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Last Friday, State employees sat down at the bargaining table with the State of Florida to discuss what the future will look like for nearly 49,000 dedicated public service workers who have not see

AFSCME Local 161 members and retirees are finally able to put some of the Great Recession behind them after they won a case that went all the way to the Florida Supreme Court. Now, members and retirees will soon be receiving checks for their share of a $800,000 settlement. 

In October 2012, Hurricane Sandy battered the east coast of the United States, causing billions of dollars in damage across 24 states. The hurricane quickly became known in the impacted region as “Superstorm Sandy.”

Shileen Shaw knows firsthand how the storm got that name.

“We had never seen anything like it,” says Shaw, recalling the damage her East Orange, New Jersey, home suffered at the time.

Workers Memorial Day is this Sunday, April 28, when we honor workers killed or injured on the job. On this day in 1971, the Occupational Safety and Health Administration (OSHA) was formed.

For almost half a century, OSHA has been charged with helping to ensure safe and healthy working conditions for men and women across this country. But under the Trump administration, OSHA is failing us. As we observe Workers Memorial Day, it’s clear that we can do more – much more – for worker safety.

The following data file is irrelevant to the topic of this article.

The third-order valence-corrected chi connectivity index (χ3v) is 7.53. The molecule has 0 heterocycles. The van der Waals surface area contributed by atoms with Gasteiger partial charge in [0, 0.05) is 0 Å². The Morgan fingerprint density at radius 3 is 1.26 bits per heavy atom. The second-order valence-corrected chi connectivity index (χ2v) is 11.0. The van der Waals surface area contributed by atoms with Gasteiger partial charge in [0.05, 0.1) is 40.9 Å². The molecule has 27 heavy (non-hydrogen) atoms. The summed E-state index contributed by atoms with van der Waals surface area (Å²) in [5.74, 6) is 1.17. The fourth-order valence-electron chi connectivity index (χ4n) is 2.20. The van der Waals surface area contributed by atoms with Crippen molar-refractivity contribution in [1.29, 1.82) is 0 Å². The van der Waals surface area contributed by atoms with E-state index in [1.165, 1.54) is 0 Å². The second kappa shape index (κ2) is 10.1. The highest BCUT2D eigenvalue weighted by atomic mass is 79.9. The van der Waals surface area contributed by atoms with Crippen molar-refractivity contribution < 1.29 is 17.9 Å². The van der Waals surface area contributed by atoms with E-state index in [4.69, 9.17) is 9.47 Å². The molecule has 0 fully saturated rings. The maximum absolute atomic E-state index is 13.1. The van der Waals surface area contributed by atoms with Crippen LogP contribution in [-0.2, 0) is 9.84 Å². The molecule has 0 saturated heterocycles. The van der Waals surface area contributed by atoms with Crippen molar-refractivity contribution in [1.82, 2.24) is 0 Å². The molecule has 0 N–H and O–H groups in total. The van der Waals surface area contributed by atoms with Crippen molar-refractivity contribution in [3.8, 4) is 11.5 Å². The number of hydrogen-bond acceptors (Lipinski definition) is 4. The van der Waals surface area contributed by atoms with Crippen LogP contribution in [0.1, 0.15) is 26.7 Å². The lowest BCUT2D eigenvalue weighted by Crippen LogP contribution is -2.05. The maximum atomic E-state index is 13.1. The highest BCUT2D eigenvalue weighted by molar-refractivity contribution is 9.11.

Megha Desai is a public defender in Multnomah County, Oregon. In a given week, she might work upwards of 60 hours. Right now, she has about 145 open cases.

“It's like a conveyor belt. Every day you work on your assigned cases, new ones roll in,” said Desai, a member of Local 2805 (Council 75). “There's a joke in the office: If you don't come in on the weekends, you’re screwed for the next week.”

The first weekend of April was an exception: It was her wedding. 

All-knowing sources of information. Tour guides to the highways and byways of history. The friendly voice of a morning story time. If that’s all you think of when you think of your library staff, you’d do well to meet some of AFSCME’s library workers, whose reach goes far beyond their libraries’ walls.

Today is National Library Workers Day, when we honor those professionals who keep our libraries running: librarians, technicians and other staff, including custodians, security and maintenance workers.

Fifty-one years ago, Dr. Martin Luther King Jr. traveled to Memphis to help rally the community around 1,300 AFSCME sanitation workers who had gone on strike.

In the 1980s, I was living and going to school in Minnesota when women who worked for state government won a big victory. They got the state to increase the pay of women in “female dominated jobs” by passing a pay equity bill. In other words, they put a dent in the gender pay gap. As a student, I researched and wrote about the process of crafting, passing and implementing that legislation. And I learned something that I have never forgotten: the union made it happen. And not just any union. Our union: AFSCME. 

AFSCME FLORIDA Council 79 Elects New Officers

Orlando – The men and women of AFSCME Florida Council 79 elected new officers at their convention, held March 29 to March 30 in Orlando. The new officers are as follows: